In The Gambia, SOS Children's Villages started its activities in the 1980s. Because of the impoverishment of many Gambian families, a growing number of children end up without parental care, fending for themselves. Frequently occurring natural disasters worsen the living situation of the poorest population segments in this small African country.
Child trafficking and child labour are common in Bakoteh and its surrounding
Nurse examining a child at SOS Medical Centre Bakoteh (photo: C. Ladavicius)
Bakoteh is a district in the city of Serekunda, which is the largest city in The Gambia. Serekunda is located on the coast and it is part of the Greater Banjul Area, which includes the country’s capital, Banjul. Banjul is greatly confined in its growth by its location on an island at the river mouth of the Gambia River. Consequently, Serekunda experiences much of the population growth that the capital attracts.
Children in Serekunda often face a tough existence and a life in poverty. Many children are forced to beg for food for themselves and their families. Others fall victim to child trafficking across national borders. Girls are mainly trafficked for sexual exploitation, and many of the boys who are forced into street vending in urban areas of The Gambia come from neighbouring Senegal and Guinea-Bissau. Some children who are sent to religious leaders by their parents for spiritual education end up begging on the street on behalf of these religious leaders. These children are locally known as “almodous”, whereas in Senegal where the phenomenon is even more widespread, they are known as “talibés”.
Children suffer under poverty, lack of adequate education and access to proper medical care
Inadequate education or a complete lack of education is the reality of many children from predominantly poor families, and girls, in general, receive less education and schooling than boys. It is important to ensure that children have access to school and education so that children can break out of a life in poverty. Education will, in the long run, give the children of today the chance to become independent and self-sufficient as adults. This is why education is such an important part of SOS Children’s Villages’ involvement in Bakoteh and its surroundings.
The fact that more than ten per cent of all children born in The Gambia die before they turn five only too clearly illustrates the lack of adequate medical care for thousands of Gambians. Though the rural areas of The Gambia are hit the hardest by poverty, the urban areas of Serekunda are also heavily populated with families and children living at extreme risk. SOS Children’s Village Bakoteh works to reduce the horrific mortality rates for small children by running a medical centre. Childbirth is a critical moment for the mother as well as for the baby, and the SOS Medical Centre in Bakoteh is specialised in assisting mothers at childbirth.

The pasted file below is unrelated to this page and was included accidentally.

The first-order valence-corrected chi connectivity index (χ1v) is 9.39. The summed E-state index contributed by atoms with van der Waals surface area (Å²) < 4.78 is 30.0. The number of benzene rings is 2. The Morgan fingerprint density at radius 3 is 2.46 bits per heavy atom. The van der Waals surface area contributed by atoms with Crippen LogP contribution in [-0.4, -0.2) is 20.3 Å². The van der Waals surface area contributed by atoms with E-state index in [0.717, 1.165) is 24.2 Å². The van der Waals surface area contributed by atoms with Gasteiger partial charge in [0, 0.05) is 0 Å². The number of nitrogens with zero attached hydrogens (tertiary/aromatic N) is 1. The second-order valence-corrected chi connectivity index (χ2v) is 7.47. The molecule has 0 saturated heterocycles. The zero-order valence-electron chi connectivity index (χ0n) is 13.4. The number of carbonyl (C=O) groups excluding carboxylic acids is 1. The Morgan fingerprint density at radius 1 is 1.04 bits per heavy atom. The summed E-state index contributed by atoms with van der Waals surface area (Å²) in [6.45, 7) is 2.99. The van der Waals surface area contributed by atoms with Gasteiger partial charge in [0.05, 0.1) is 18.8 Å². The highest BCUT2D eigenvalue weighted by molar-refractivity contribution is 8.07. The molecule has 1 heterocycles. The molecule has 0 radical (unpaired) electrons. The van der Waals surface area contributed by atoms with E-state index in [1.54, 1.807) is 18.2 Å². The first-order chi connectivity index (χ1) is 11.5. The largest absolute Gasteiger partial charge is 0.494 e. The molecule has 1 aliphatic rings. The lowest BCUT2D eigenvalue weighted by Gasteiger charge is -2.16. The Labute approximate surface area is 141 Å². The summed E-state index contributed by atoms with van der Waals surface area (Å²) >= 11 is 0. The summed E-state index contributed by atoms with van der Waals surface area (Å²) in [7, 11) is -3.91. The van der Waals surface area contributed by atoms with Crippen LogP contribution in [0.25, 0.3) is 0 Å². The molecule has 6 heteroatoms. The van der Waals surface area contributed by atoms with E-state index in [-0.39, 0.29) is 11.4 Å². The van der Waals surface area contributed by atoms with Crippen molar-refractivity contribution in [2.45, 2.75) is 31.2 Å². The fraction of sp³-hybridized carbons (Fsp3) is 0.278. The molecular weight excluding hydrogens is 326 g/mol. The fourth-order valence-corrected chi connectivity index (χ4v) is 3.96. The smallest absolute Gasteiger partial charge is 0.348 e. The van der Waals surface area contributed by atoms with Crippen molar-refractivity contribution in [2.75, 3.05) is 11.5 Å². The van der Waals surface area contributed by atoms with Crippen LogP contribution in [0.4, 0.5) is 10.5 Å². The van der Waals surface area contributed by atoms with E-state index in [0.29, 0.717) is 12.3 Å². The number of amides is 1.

What we do in Bakoteh
My first steps, SOS Children’s Village Bakoteh (photo: C. Lesske)
SOS Children’s Villages’ efforts in Bakoteh are very diverse and go back to 1982. We run a kindergarten, a primary and a secondary school along with a vocational training centre in order to help build up the educational infrastructure of the community. In the kindergarten, up to 235 children from both the local community and the SOS families find a place where they can enjoy happy moments of play, as well as preparing to start school. The primary school provides basic education to around 850 children and the secondary school, which is specialized in technical subjects, provides more than 1,000 young people with a good learning environment. The SOS Vocational Training Centre offers courses in trades such as carpentry, auto mechanics, metalwork and tool-making, and young people from SOS families in Liberia and Sierra Leone also come here for training.
The medical centre run by our organisation is specialized in supporting mothers and children, and it provides a much-needed place for mothers to give birth to their children in a safe environment with professional staff. Furthermore, the medical centre organises programmes that aim to prevent and inform about cervical cancer and other health issues.
Ten SOS families in Bakoteh provide a loving home for as many as 100 children with no one to care for them, and as the children grow up, they have access to education or vocational training. When children from SOS families become adolescents, they typically move into special accommodation. Here, they live together with other young people from SOS families under the guidance of a qualified educational counsellor while learning to become fully independent.
The SOS Social Centre in Bakoteh supports vulnerable families in the area, and the education of children is a central part of our work here, too. Our efforts make it possible for parents to send their children to school, and parents and carers are supported in acquiring job skills and parenting skills which will enable them to better support and care for their families.